Dismiss Notice
Join Physics Forums Today!
The friendliest, high quality science and math community on the planet! Everyone who loves science is here!

A Polarization of gauge bosons and gauge choice

  1. Mar 15, 2017 #1
    Consider the following facts:

    1. For a particle with momentum ##k##, the two transverse polarization vectors ##\epsilon({\bf k}, \lambda_{1})## and ##\epsilon({\bf k}, \lambda_{1})## are purely spatial and orthogonal to ##\bf k##, that is,
    ##\epsilon^{0}({\bf k}, \lambda_{1}) = 0,##
    ##\epsilon({\bf k}, \lambda_{1})\cdot{k} = 0,##
    ##\epsilon^{0}({\bf k}, \lambda_{2}) = 0,##
    ##\epsilon({\bf k}, \lambda_{2})\cdot{k} = 0.##
    2. The third, longitudinal, polarization vector ##\epsilon({\bf k}, \lambda_{3})##}, for a particle with momentum ##k##, is timelike positive, orthogonal to ##k## as well as the transverse polarization vectors, and has unit negative norm, that is,
    ##\epsilon^{0}({\bf k}, \lambda_{3}) > 0,##
    ##\epsilon({\bf k}, \lambda_{3})\cdot{k} = 0,##
    ##\epsilon({\bf k}, \lambda_{3})\cdot{\epsilon({\bf k}}, \lambda_{1}) = 0,##
    ##\epsilon({\bf k}, \lambda_{3})\cdot{\epsilon({\bf k}}, \lambda_{2}) = 0,##
    ##\epsilon({\bf k}, \lambda_{3})\cdot{\epsilon({\bf k}}, \lambda_{3}) = -1.##

    3. We can infer from the orthogonality of the polarization vectors that the longitudinal polarization vector of a particle points in the direction of momentum of the particle.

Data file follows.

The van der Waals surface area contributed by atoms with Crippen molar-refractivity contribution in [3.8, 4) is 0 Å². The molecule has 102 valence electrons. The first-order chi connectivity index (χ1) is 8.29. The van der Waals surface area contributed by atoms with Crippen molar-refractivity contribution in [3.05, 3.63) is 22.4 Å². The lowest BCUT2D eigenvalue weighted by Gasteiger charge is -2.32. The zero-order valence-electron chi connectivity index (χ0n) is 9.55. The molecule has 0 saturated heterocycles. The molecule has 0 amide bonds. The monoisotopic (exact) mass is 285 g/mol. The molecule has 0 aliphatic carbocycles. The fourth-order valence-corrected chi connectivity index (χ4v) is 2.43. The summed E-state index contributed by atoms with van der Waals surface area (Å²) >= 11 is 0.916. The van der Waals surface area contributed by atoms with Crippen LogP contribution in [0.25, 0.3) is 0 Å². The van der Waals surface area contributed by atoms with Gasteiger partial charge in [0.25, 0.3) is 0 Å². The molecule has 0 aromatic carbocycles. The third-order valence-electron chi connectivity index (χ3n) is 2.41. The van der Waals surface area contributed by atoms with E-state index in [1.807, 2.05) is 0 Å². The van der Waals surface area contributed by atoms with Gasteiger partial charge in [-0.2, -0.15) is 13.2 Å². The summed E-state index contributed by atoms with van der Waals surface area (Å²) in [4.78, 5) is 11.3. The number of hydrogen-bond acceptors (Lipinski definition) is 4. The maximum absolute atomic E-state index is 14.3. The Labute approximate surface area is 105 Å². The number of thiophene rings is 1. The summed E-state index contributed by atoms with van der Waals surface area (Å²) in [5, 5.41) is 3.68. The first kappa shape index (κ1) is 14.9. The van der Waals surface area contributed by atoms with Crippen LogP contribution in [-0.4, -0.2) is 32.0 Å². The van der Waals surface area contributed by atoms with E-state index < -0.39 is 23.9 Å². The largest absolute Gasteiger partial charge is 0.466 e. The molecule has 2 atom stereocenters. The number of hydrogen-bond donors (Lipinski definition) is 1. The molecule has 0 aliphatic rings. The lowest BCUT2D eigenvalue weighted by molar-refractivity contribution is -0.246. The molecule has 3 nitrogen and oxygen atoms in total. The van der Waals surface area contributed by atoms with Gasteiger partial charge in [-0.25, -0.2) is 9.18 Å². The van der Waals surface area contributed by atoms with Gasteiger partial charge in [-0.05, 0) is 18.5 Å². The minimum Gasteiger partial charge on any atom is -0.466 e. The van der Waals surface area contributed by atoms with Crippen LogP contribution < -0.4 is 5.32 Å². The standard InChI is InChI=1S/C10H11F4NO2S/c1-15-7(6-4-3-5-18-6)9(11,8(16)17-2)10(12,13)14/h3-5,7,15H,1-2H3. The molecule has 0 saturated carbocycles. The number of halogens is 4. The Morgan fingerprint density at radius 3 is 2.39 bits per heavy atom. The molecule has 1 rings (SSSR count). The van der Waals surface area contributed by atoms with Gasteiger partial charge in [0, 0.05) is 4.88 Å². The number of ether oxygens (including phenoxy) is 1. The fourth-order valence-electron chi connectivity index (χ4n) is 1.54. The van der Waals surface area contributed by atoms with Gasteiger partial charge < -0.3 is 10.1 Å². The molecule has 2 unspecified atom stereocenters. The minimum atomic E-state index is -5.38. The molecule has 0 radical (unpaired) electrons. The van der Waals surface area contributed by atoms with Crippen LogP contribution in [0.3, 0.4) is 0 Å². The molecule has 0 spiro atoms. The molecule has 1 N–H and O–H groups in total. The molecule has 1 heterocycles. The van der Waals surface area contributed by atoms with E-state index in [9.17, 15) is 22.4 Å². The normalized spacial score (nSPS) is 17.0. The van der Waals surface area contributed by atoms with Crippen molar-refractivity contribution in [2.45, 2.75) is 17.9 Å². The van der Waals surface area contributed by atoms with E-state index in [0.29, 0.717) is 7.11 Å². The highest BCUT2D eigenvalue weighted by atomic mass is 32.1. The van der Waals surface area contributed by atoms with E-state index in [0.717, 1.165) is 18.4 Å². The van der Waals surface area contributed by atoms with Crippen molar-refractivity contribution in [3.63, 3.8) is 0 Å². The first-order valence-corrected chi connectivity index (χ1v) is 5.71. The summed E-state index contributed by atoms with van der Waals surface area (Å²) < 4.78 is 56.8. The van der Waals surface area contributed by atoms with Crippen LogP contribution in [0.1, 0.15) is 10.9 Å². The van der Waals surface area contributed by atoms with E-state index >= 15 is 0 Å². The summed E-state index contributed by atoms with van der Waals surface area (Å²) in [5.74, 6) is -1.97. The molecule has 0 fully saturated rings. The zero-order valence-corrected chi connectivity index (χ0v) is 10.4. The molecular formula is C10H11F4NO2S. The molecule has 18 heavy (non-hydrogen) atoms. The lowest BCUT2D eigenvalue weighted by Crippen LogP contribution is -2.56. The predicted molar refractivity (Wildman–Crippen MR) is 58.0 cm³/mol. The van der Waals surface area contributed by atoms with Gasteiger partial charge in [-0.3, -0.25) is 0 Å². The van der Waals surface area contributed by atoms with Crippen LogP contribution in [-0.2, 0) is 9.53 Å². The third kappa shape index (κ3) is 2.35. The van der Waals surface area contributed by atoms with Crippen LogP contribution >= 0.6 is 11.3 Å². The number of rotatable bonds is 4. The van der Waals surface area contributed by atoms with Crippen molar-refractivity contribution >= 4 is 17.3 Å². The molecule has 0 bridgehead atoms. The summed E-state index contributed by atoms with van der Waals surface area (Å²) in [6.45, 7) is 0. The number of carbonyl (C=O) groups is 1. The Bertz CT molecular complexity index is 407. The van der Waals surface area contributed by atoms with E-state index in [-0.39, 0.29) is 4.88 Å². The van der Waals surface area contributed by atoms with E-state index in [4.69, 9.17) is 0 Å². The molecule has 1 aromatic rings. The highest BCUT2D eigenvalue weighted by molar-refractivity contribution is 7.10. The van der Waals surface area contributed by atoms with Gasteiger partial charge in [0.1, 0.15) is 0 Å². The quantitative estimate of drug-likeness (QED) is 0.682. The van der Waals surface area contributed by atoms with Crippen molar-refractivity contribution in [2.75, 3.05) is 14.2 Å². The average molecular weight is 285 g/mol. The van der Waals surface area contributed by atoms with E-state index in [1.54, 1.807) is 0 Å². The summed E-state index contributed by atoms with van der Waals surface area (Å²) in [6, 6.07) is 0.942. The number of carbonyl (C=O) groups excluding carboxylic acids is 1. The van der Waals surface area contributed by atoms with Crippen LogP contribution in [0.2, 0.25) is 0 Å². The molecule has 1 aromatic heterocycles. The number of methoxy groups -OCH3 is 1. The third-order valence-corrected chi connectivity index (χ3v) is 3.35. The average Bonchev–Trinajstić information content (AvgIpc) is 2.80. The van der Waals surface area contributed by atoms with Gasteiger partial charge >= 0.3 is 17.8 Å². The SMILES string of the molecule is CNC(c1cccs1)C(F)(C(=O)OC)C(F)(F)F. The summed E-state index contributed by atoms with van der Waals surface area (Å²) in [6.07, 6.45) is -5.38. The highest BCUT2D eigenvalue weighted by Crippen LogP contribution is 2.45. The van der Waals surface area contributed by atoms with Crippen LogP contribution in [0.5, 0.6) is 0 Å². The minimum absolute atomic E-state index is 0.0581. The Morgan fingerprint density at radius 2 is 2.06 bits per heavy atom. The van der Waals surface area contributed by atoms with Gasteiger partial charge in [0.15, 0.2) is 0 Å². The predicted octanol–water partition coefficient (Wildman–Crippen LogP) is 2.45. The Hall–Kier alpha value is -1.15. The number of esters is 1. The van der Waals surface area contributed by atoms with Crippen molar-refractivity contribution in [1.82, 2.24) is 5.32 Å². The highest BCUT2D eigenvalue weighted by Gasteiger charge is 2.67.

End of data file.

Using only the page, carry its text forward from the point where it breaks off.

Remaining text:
--------------------------------------------------------------------------------------------------------------------------------------

    Are these facts true for any gauge choice of the electromagnetic four-vector ##A^{\mu}##?
     
  2. jcsd
  3. Mar 20, 2017 #2
    Thanks for the thread! This is an automated courtesy bump. Sorry you aren't generating responses at the moment. Do you have any further information, come to any new conclusions or is it possible to reword the post? The more details the better.
     
  4. Mar 20, 2017 #3

    PeterDonis

    User Avatar
    2016 Award

    Staff: Mentor

    Do you mean a photon with momentum ##k##? Your notation and your question seem to imply that.
     
  5. Mar 23, 2017 #4
    There is a longitudinal polarization. This is for a W or Z boson.
     
  6. Mar 23, 2017 #5

    PeterDonis

    User Avatar
    2016 Award

    Staff: Mentor

    But you refer to a gauge choice for the electromagnetic 4-vector. That's not the same as a W or Z boson. Which are you asking about?
     
  7. Mar 24, 2017 #6

    vanhees71

    User Avatar
    Science Advisor
    2016 Award

    In the electroweak standard model (as for any Higgsed gauge theory) the unitary gauge reveals the particle content explicitly. It's drawback is that the proper vertex functions are not explicitly renormalizable in this gauge, but to get the physical degrees of freedom, it's great. The great discovery by 't Hooft and Veltman in 1971 was thas one can choose a renormalizable gauge (called ##R_{\xi}## gauges), where the proper vertex functions are manifestly renormalizable since the power counting works as for scalar fields, i.e., the gauge-boson propogator falls qudratically with momentum in these gauges. Together with dim. reg. that enabled them to prove both the renormalizability of non-abelian Higgsed gauge theories and the unitarity and physicality of the S-matrix. It makes clear that both the Faddeev-Popov ghosts and the "would-be Goldstone bosons" conspire with the unphysical polarization degree of freedom of the gauge bosons to cancel these unphysical degrees out of the S-matrix (at any order in perturbation theory), and this makes the Standard Model a physically consistent QFT of the electroweak interaction.
     
Know someone interested in this topic? Share this thread via Reddit, Google+, Twitter, or Facebook

Have something to add?
Draft saved Draft deleted



Similar Discussions: Polarization of gauge bosons and gauge choice
  1. DoF of a gauge boson (Replies: 2)

  2. Gauge group choice (Replies: 1)

Loading...